World cereal supply and demand forecasts for the 2016/17 season have been adjusted since July, following increases to production forecasts, according to the Food Agriculture Organisation (FAO).

Based on the latest updates, the FAO expects global cereal supply and demand situation in 2016/17 to be even more comfortable than predicted at the start of the season.

Cereal Production

The FAO’s current forecast for 2016 world cereal production stands at nearly 2,566m tonnes, 22m tonnes (0.9%) above the July forecast and 40m tonnes (1.6%) higher than in 2015.

Good weather in the US is expected to boost yields of maize, with an upward revision of 18m tonnes, accounting for a large proportion of the expected increase in world cereal production, the FAO says.

The outlook for wheat also improved by 1.2%, putting this year’s world production forecast above the 2015 record, at 741m tonnes.

A cutback in the EU wheat crop forecast, mostly due to wet-weather damage in France, has been offset by large revisions for wheat production in Australia, Canada, India, the Russian Federation, Ukraine and the US.

Cereal Utilisation

Despite significant increases to expected production figures, the FAO forecast for world cereal utilization in 2016/17 has remained nearly unchanged from the previous report, at close to 2,555m tonnes.

However, maize utilization is set to grow in the US, where a record 2016 maize crop and lower domestic prices could drive animal feed use of maize up by nearly 9% (12m tonnes) year-on-year.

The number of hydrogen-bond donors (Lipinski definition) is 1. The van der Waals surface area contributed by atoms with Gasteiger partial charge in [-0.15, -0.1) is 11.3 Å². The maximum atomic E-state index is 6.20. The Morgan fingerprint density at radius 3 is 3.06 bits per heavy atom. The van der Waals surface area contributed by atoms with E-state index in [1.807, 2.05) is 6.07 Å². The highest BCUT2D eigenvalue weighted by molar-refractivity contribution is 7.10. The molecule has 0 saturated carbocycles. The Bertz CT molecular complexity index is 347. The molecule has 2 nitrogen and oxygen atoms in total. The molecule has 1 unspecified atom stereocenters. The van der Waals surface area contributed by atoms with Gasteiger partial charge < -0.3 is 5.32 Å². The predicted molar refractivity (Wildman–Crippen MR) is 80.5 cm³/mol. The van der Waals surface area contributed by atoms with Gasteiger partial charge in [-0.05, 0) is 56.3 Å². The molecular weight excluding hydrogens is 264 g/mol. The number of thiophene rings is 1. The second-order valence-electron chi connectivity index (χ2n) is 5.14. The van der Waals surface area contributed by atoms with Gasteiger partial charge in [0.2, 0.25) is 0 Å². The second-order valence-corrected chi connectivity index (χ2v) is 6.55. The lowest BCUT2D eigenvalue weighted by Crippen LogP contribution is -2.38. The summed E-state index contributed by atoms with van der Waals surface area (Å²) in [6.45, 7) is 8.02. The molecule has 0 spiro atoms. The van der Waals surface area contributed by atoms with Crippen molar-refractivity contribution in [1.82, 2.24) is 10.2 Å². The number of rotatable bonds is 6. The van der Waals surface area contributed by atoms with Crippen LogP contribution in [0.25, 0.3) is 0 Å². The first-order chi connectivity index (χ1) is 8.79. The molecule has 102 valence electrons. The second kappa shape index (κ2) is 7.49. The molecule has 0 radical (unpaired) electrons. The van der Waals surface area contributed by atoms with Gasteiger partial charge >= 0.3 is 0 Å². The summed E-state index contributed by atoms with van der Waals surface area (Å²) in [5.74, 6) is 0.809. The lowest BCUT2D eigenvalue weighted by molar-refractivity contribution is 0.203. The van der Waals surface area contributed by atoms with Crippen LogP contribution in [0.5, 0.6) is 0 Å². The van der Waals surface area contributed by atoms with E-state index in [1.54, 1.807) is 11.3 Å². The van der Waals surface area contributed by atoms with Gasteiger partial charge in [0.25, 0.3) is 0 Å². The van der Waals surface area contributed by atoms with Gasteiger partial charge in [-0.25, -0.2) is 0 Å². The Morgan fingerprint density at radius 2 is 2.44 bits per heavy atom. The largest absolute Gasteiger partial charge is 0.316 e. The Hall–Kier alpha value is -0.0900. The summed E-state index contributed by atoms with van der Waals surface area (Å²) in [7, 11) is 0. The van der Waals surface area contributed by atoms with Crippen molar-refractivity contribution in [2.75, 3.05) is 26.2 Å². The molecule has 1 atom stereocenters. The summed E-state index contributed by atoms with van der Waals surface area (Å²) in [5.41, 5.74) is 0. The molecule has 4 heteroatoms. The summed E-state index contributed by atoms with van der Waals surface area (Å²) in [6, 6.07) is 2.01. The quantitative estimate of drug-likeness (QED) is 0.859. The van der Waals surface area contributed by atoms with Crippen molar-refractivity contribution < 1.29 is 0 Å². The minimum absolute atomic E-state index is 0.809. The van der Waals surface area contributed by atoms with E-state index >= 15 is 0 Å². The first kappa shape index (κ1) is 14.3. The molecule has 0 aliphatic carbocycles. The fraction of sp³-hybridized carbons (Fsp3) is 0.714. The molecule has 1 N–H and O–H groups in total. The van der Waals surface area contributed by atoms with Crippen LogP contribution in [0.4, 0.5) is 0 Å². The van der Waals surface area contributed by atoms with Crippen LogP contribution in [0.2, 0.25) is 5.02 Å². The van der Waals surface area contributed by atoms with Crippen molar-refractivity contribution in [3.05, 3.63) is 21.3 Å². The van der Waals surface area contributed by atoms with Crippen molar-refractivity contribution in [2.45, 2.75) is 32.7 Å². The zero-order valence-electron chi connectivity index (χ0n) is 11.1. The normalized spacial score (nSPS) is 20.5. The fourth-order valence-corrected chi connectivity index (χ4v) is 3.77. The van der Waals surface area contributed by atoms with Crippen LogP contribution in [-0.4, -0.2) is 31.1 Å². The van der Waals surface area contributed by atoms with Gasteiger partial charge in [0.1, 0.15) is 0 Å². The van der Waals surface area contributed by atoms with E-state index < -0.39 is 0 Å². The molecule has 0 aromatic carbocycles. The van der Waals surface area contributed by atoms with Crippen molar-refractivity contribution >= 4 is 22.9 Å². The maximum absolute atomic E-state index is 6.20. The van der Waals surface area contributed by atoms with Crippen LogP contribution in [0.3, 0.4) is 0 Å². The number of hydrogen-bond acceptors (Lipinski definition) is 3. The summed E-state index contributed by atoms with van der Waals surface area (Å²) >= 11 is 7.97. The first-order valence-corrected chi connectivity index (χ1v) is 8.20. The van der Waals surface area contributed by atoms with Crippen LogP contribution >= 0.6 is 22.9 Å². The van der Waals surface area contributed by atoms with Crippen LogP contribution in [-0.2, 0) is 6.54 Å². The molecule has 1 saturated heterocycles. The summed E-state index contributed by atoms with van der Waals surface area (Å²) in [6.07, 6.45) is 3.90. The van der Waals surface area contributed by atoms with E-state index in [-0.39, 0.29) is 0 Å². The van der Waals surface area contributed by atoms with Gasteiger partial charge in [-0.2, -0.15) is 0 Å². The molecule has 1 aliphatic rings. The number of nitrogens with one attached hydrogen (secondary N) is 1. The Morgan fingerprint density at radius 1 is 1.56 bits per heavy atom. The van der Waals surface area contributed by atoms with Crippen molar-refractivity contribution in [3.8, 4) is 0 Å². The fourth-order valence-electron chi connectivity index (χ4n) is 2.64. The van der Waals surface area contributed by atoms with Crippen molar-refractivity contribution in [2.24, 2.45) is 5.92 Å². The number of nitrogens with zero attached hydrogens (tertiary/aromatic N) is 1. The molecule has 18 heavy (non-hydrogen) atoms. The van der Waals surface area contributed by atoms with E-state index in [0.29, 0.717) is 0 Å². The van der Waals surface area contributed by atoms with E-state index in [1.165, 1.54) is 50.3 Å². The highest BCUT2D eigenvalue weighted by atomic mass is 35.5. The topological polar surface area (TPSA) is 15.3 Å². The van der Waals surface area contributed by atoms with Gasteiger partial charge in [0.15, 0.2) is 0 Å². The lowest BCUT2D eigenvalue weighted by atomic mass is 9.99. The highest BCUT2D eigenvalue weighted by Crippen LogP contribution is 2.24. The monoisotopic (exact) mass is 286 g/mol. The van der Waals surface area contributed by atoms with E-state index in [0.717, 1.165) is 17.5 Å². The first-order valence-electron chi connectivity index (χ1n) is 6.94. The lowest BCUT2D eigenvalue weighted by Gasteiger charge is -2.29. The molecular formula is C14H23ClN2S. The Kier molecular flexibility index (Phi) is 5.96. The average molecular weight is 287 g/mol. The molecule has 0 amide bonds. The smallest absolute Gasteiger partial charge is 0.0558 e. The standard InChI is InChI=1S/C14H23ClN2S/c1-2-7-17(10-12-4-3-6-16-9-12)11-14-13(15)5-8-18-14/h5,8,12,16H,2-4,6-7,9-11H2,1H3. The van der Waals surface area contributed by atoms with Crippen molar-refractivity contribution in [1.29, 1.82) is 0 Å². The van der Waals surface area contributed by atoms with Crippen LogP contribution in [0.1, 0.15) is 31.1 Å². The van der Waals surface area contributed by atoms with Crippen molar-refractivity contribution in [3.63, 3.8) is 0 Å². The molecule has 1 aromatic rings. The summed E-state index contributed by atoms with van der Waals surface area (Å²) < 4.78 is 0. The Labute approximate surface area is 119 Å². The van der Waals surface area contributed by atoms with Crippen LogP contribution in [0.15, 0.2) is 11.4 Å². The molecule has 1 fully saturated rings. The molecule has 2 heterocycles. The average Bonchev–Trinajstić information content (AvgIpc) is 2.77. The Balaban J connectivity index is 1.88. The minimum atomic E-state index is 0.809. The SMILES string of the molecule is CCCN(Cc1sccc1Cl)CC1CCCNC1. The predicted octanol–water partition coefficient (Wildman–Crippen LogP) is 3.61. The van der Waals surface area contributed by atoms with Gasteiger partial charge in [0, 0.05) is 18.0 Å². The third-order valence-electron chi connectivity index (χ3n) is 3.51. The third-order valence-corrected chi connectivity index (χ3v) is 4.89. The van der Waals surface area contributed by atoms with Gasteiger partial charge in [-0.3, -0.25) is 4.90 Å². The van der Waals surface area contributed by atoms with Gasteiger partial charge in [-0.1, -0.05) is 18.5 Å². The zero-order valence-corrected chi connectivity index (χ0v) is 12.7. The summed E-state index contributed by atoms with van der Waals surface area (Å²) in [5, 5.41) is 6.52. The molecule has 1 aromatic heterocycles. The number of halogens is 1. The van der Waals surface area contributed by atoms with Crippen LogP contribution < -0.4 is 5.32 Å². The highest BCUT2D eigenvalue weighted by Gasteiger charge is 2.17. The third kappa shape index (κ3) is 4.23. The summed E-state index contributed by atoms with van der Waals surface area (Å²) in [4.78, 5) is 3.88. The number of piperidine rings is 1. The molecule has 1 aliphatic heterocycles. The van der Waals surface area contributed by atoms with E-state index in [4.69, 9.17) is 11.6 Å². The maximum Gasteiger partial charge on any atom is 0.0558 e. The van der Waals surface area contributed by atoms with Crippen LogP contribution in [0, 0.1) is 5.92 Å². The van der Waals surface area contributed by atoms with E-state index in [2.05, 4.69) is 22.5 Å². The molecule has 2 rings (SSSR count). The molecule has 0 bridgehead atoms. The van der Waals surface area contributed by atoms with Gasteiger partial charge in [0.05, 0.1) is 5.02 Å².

An abundance of low quality wheat supplies is seen to boost global feed use of wheat to 145m tonnes, up 5.8% from 2015/16.

Total wheat used for human consumption is projected at 499m tonnes, about 1% higher than in 2015/16, according to the forecast.


The UN food organisation’s forecast for global cereal stocks by the end of the 2017 season has been scaled up by 28m tonnes (4.5%) since July to nearly 664m tonnes.

As a result, the 2016/17 world cereal stocks-to-use ratio, a leading global food security indicator, is now projected to reach 25.3%, 1% above the July figure and well above the historic low of 20.5% registered in 2007/08.


World wheat inventories are forecast to reach 233m tonnes, 16m tonnes higher than the last forecast, an increase of 7.5%.

The forecast for world coarse grain stocks has also been lifted significantly, by around 11m tonnes (4.4%), to around 265m tonnes, the FAO says.

Maize production has contributed to the increase in coarse grain stocks, with the maize production in the US forecast to rise by 18m tonnes, 41% over the previous season’s level.

World Trade

The FAO forecast for world trade in cereals in 2016/17 has been raised by nearly 9m tonnes, up 2.4%, this month to around 383m tonnes.

On the export side, the Russian Federation is expected to emerge as the world’s biggest wheat exporter for the first time, reaching record highs of 29.5m tonnes.

By contrast, this year’s reduced harvest is expected to cut shipments from the EU by 24%, previously the world’s leading exporter, to a 4-year low of 25.5m tonnes, the FAO says.

Lower prices and ample supplies are anticipated to promote larger trade in coarse grains and wheat, according to the FAO forecast.

The overall trade volume is expected to remain below the previous season’s level, the FAO says, thus fuelling competition among the leading exporters.